With every presentation that the Joint Public Safety Building Committee holds, more questions about the project seem to surface, including concerns about its proposed location.
At a presentation after Special Town Meeting two weeks ago, Peter C. Reilly of Mill Road asked whether it made sense to put the facility at the corner of Quaker Meetinghouse and Cotuit roads, pointing out that those roads are two of the busiest and most congested in town. He questioned whether emergency vehicles would be able to get to calls and whether they would add to the congestion.
“You want to have your police and fire stations in the economic center of town,” Assistant Town Manager Douglas A Lapp said in a telephone interview this week. “The reason why roads such as Quaker Meetinghouse and Cotuit are so congested is because they are arterial roads connecting to other main roads in town. This is where you want a station to be.”
Deputy Fire Chief Thomas A. Corriveau agreed.
“It’s hard for people to understand why we would want to be at a crossroads intersection; but that’s where we need to be to get access to all of the other major roads in town,” he said.
Police Chief Peter N. Wack said that a safety signal would be put in place so that when an emergency vehicle has to exit the driveway to get to a call, the traffic light would stop all traffic, allowing the fire truck, ambulance, or police cruiser to proceed.
Mr. Lapp said that during the planning phase of the project, there were eight options that the committee considered for this public safety building and they chose the one that would bring response times down to under eight minutes for 95 percent of the town.
“The location we have chosen most effectively covers all parts of town,” Mr. Lapp said.
That’s not the case with the current police and fire stations.
Mr. Lapp noted that voters at a Town Meeting back in the 1970s opted for locating the new police station on Route 6A because, at that time, that was the economic center and the most heavily populated part of town. But not any more.
With the potential development of South Sandwich Village Center and the population growth that has taken place in South Sandwich over the past 20 to 30 years, the best location for the police and fire stations today would be on Quaker Meetinghouse Road.
This location, he said, would serve the town well into the future. “We’re near build out now and we don’t see the population shifting to any other areas of town,” he said.
Jane M. Logan of Main Street questioned how quickly firefighters or paramedics coming from South Sandwich could respond to a call in the Town Neck area on a Sunday in the summer when traffic fills the Route 6A corridor as well as the Mid-Cape Highway.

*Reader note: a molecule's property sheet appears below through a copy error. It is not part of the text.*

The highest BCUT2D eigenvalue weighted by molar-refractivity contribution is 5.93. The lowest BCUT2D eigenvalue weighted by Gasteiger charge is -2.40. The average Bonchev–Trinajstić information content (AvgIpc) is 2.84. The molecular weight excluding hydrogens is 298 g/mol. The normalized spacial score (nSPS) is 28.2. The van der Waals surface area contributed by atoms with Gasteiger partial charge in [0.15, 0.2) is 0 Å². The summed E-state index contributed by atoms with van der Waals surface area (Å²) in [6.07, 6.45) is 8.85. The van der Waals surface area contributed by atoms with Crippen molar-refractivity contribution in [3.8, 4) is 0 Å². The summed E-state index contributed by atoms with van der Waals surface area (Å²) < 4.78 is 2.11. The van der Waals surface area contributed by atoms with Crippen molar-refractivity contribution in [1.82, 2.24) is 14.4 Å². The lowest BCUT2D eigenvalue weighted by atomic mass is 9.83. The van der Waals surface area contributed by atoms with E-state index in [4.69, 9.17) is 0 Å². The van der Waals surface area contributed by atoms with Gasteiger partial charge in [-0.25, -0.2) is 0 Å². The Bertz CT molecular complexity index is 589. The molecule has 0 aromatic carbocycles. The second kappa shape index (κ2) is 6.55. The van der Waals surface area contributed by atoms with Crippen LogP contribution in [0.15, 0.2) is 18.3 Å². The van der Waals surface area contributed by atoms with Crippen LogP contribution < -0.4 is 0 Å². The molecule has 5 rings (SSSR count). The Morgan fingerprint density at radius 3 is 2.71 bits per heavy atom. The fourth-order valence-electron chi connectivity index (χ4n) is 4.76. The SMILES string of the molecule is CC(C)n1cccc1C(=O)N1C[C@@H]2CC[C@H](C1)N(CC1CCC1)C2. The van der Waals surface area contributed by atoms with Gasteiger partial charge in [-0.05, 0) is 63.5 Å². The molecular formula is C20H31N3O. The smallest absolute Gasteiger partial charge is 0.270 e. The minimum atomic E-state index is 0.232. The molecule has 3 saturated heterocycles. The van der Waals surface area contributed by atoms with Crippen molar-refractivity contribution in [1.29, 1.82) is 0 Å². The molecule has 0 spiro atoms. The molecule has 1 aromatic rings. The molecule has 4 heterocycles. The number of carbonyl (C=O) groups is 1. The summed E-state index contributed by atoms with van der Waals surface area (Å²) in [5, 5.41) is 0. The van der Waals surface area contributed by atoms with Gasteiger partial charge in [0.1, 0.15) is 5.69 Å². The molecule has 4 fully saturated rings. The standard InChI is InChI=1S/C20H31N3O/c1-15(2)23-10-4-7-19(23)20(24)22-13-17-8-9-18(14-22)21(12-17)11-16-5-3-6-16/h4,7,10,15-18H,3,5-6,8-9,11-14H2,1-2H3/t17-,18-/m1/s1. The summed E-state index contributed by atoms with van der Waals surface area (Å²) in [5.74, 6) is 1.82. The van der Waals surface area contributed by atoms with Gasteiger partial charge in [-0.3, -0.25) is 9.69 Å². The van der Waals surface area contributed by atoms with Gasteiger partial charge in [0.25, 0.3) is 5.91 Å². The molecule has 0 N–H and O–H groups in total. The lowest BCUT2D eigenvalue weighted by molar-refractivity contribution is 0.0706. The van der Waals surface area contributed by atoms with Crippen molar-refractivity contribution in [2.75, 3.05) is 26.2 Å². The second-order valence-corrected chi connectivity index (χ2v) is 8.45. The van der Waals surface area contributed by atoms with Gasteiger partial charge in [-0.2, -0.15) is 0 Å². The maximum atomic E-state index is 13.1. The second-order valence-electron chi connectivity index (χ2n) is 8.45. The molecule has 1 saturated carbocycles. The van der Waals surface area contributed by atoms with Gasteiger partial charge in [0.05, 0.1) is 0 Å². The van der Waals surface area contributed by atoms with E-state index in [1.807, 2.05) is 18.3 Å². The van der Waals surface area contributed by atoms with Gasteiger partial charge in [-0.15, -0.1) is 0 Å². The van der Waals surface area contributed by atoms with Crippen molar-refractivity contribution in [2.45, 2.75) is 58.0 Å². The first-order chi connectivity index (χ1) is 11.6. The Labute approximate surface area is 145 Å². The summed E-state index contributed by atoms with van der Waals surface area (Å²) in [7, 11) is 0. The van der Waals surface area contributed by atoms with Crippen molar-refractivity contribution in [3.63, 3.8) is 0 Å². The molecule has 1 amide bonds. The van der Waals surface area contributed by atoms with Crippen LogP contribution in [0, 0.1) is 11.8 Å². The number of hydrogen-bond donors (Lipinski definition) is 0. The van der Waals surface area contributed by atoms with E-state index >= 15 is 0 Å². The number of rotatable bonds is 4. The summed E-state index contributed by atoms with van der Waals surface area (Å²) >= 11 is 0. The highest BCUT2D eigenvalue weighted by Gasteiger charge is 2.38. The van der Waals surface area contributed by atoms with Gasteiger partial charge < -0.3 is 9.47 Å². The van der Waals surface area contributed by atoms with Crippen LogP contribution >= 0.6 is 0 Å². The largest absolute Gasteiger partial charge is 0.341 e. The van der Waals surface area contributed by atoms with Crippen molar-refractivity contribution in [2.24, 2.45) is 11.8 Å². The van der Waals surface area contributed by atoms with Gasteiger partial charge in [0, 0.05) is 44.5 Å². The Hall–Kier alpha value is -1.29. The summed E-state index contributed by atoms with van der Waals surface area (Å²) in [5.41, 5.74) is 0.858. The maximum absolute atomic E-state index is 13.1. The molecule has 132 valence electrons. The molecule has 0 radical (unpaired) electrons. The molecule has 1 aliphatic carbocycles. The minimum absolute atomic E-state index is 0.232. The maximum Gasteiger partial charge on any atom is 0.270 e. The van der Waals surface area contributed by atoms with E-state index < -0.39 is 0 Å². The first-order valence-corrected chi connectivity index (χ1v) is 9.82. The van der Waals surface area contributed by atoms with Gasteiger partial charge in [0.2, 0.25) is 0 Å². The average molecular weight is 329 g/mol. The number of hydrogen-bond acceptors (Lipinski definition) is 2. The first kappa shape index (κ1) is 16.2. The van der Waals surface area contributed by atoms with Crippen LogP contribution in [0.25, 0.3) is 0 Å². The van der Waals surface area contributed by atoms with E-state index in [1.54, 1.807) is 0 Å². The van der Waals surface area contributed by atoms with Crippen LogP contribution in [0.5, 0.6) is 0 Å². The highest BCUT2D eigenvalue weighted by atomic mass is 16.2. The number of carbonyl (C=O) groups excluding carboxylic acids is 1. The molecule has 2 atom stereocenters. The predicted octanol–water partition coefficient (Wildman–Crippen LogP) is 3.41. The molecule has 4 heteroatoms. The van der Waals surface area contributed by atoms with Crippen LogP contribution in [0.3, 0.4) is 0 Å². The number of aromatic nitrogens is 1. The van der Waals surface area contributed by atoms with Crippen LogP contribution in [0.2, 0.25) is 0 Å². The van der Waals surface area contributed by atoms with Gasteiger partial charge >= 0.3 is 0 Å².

Deputy Chief Corriveau said dealing with traffic congestion on Route 6A in the summertime is a part of their job already. “There are days when the traffic backs up past the fire station and as far down as Quaker Meetinghouse Road. Getting to a call in a traffic jam isn’t something that we can’t get around,” he said.
“Emergency lights and sirens get us right through traffic,” Chief Wack said.
He said he has seen emergency vehicles get through a traffic backup on the Mid-Cape Highway and over the bridge without much of a delay.
Deputy Chief Corriveau said even with the current location of the headquarters and Forestdale station, it is quite possible that emergency personnel from the Forestdale station would be the first responders to a call in the Town Neck area if personnel from headquarters are out on another call. “It happens all the time. People don’t realize that the EMTs are coming from Forestdale,” he said.
Despite the arguments in favor of locating the joint public safety building at the corner of Quaker Meetinghouse and Cotuit roads, Mr. Lapp said the committee members are taking all of the questions and suggestions seriously.
“We have gone back to the consultants and asked them to look into a suggestion that was made to relocate the joint safety building across from the Human Services Building on Quaker Meetinghouse Road and what that would mean for response times. We are actually having additional analysis done,” Mr. Lapp said.
The committee is also responding to concerns about the $30 million price tag for the building and the substation, with some suggesting that the town is opting for high-end materials as opposed to less expensive choices.
“We have heard the community’s comments about not choosing granite when there are less expensive options available and we agree with them. We are not getting granite. We are getting what is required and what is appropriate,” Mr. Lapp said.
Mr. Lapp said building a public safety building is very different from building Town Hall offices or a general office building. “There are certain mandates that we have to follow,” he said.
Chief Wack said the total cost of the building cannot simply be divided by the number of square feet to come up with a per square foot cost.
“By law, we have to build the dispatch area so that it can withstand one hour of flood or fire. The price includes a radio tower, and a generating system, both of which are required for a joint public safety building. We specifically located the radio tower right next to the building to cut down on the cost of the copper piping that would run between the two structures. Some things such as cell blocks have to be built to a higher standard because that is a state requirement. We opted for commercial grade materials wherever possible,” Chief Wack said.
The next information session and presentation is scheduled for Tuesday, November 13, at 7 PM at the Town Hall meeting room. Mr. Lapp said he hopes any residents who have questions or suggestions about this project will attend this presentation. “We’re very excited about the outreach we have been doing and we appreciate all of the feedback we are getting,” he said.